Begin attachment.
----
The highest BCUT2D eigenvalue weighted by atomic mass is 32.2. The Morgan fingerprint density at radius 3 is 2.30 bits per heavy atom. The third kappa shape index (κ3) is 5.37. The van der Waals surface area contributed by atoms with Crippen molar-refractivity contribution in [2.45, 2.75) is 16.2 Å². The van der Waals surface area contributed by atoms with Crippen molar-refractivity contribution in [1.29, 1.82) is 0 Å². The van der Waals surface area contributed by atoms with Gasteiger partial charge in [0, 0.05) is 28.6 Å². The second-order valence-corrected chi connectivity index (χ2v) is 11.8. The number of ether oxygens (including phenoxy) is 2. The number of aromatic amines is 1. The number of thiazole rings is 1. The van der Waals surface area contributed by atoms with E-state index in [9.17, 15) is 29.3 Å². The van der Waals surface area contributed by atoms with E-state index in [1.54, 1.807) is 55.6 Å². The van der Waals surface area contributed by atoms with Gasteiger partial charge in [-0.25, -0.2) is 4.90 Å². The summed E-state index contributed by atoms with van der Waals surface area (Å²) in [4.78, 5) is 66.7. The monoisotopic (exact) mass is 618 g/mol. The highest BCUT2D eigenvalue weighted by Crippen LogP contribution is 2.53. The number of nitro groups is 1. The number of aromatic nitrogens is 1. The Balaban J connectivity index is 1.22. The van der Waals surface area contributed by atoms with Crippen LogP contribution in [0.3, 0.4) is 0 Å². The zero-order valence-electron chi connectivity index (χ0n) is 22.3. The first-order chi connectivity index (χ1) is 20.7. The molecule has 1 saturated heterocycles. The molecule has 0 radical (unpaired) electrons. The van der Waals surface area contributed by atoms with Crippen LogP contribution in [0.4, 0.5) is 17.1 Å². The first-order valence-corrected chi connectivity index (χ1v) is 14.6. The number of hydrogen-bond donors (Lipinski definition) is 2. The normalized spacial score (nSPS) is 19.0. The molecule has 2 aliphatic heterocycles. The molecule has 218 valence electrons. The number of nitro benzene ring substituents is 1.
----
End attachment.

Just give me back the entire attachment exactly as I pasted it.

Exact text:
The highest BCUT2D eigenvalue weighted by atomic mass is 32.2. The Morgan fingerprint density at radius 3 is 2.30 bits per heavy atom. The third kappa shape index (κ3) is 5.37. The van der Waals surface area contributed by atoms with Crippen molar-refractivity contribution in [2.45, 2.75) is 16.2 Å². The van der Waals surface area contributed by atoms with Crippen molar-refractivity contribution in [1.29, 1.82) is 0 Å². The van der Waals surface area contributed by atoms with Gasteiger partial charge in [0, 0.05) is 28.6 Å². The second-order valence-corrected chi connectivity index (χ2v) is 11.8. The number of ether oxygens (including phenoxy) is 2. The number of aromatic amines is 1. The number of thiazole rings is 1. The van der Waals surface area contributed by atoms with E-state index in [9.17, 15) is 29.3 Å². The van der Waals surface area contributed by atoms with E-state index in [1.54, 1.807) is 55.6 Å². The van der Waals surface area contributed by atoms with Gasteiger partial charge in [-0.25, -0.2) is 4.90 Å². The summed E-state index contributed by atoms with van der Waals surface area (Å²) in [4.78, 5) is 66.7. The monoisotopic (exact) mass is 618 g/mol. The highest BCUT2D eigenvalue weighted by Crippen LogP contribution is 2.53. The number of nitro groups is 1. The number of aromatic nitrogens is 1. The Balaban J connectivity index is 1.22. The van der Waals surface area contributed by atoms with Crippen LogP contribution in [0.3, 0.4) is 0 Å². The zero-order valence-electron chi connectivity index (χ0n) is 22.3. The first-order chi connectivity index (χ1) is 20.7. The molecule has 1 saturated heterocycles. The molecule has 0 radical (unpaired) electrons. The van der Waals surface area contributed by atoms with Crippen LogP contribution in [0.4, 0.5) is 17.1 Å². The first-order valence-corrected chi connectivity index (χ1v) is 14.6. The number of hydrogen-bond donors (Lipinski definition) is 2. The normalized spacial score (nSPS) is 19.0. The molecule has 2 aliphatic heterocycles. The molecule has 218 valence electrons. The number of nitro benzene ring substituents is 1.